There is another, extremely important, aspect to the family’s life that gives them comfort and support.
They are members of the Huddersfield Christian Fellowship.
Jason says it is a ‘network of people who help each other.’
“Even though we’ve got our problems we’re still there to help others with theirs,” he said. “You don’t have to worry about your own problem.”
They are also active members of the Huddersfield MS Society, which is celebrating its 55th anniversary this year.
The MS Society was founded in 1953 by Richard Cave in Chelsea, London. His wife Mary was an MS sufferer and he realised that there was little in the way of support or treatments for patients at the time.
Today the society has 38,000 members and a national register of 10,000 sufferers, although it is thought that as many as 100,000 people in the UK have the condition. The organisation has raised millions for research.
MS is probably caused by a combination of genetic and environmental factors. There is only a 2% chance of inheriting it. Twice as many women suffer from MS as men and it’s virtually unheard of among people living in Equatorial regions.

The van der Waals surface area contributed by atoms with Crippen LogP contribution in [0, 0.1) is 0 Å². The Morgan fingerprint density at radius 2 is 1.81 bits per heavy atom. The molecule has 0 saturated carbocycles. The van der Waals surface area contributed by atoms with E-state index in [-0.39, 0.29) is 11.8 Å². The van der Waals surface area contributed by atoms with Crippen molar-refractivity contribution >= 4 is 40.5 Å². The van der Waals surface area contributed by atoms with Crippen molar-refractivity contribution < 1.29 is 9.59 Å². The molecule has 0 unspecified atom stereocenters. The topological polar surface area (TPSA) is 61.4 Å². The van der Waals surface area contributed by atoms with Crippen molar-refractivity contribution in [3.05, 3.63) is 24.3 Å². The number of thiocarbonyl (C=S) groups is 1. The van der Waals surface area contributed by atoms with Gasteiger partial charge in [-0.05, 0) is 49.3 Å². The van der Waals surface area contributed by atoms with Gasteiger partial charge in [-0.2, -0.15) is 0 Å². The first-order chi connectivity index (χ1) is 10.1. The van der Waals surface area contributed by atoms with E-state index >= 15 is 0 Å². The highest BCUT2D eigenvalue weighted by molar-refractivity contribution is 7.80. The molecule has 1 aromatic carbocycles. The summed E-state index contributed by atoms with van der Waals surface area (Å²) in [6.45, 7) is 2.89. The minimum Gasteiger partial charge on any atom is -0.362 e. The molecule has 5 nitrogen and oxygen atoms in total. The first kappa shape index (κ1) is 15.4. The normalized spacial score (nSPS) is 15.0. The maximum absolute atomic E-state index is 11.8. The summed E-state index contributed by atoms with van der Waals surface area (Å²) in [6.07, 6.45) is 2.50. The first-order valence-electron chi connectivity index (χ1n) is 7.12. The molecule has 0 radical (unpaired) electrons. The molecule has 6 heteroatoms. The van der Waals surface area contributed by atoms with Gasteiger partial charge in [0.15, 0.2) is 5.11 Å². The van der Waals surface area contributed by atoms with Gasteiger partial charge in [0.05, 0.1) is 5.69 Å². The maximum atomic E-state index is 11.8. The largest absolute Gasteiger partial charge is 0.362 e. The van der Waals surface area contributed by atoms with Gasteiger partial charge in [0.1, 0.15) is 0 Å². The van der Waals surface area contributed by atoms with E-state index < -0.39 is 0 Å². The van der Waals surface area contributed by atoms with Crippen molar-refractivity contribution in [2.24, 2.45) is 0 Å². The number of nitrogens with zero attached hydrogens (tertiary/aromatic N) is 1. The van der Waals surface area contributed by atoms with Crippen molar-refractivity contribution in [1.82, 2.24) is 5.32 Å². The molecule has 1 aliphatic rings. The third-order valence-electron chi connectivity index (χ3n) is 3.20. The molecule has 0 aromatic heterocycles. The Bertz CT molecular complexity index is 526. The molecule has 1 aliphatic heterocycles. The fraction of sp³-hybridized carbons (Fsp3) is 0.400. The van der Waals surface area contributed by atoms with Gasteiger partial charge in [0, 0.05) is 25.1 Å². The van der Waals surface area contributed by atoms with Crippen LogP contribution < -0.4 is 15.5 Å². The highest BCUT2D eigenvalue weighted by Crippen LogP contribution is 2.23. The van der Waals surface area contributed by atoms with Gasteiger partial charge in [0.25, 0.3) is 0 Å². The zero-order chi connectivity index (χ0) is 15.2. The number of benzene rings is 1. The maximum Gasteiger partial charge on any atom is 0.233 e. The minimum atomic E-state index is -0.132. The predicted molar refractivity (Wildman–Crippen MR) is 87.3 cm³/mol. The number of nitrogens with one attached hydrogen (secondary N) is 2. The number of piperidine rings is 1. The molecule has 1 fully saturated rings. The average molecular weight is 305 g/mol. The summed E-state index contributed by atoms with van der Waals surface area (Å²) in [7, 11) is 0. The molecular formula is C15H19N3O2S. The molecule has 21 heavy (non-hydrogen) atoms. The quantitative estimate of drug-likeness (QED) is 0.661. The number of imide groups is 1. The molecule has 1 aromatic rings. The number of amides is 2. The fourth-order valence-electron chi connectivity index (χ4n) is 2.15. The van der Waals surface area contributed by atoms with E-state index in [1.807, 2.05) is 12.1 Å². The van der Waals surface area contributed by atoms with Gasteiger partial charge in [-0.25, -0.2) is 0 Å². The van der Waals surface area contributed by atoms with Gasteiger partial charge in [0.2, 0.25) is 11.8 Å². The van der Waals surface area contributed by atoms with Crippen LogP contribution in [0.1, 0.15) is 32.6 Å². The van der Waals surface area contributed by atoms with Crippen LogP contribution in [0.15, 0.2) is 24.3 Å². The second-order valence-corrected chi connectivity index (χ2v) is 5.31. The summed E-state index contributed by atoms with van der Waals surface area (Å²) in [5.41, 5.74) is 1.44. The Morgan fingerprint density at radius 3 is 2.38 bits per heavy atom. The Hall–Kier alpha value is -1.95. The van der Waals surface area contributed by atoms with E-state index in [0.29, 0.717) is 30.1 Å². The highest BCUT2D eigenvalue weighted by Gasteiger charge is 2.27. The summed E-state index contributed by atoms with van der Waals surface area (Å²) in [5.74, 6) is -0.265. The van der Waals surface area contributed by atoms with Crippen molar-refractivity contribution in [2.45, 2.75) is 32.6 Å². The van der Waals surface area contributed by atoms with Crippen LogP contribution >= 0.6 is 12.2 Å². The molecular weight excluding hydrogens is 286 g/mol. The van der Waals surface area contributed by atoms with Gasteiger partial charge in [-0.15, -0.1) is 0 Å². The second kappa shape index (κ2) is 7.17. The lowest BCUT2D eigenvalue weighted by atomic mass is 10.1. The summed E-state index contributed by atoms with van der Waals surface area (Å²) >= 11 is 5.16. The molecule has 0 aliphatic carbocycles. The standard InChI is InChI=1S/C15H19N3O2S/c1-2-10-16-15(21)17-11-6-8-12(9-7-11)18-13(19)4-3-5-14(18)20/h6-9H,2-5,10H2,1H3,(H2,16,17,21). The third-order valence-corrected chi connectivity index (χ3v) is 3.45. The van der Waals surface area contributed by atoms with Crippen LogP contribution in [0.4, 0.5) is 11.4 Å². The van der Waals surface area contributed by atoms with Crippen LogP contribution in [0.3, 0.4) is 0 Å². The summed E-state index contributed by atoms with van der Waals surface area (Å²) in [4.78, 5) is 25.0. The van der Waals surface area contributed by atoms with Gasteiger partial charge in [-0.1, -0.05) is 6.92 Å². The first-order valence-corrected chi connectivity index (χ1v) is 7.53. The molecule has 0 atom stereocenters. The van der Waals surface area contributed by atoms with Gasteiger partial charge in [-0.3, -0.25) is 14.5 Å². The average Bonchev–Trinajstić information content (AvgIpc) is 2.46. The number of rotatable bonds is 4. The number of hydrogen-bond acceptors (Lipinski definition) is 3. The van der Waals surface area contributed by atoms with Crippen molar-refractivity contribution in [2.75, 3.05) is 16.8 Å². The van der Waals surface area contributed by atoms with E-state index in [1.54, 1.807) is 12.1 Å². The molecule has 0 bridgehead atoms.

MS symptoms occur because the myelin sheath around nerve fibres becomes damaged, causing a range of neurological problems. Every sufferer experiences different symptoms, which makes it difficult to diagnose.
The Huddersfield and Kirklees branch of the society has two new activities, open to anyone with MS or a neurological condition. The Young Persons Group meets at the High Park pub in Bradley on the second Thursday in the month at 7.30pm. Chair Yoga, a safe exercise session, takes place every Wednesday morning from 10.30am at Cathedral House in Huddersfield.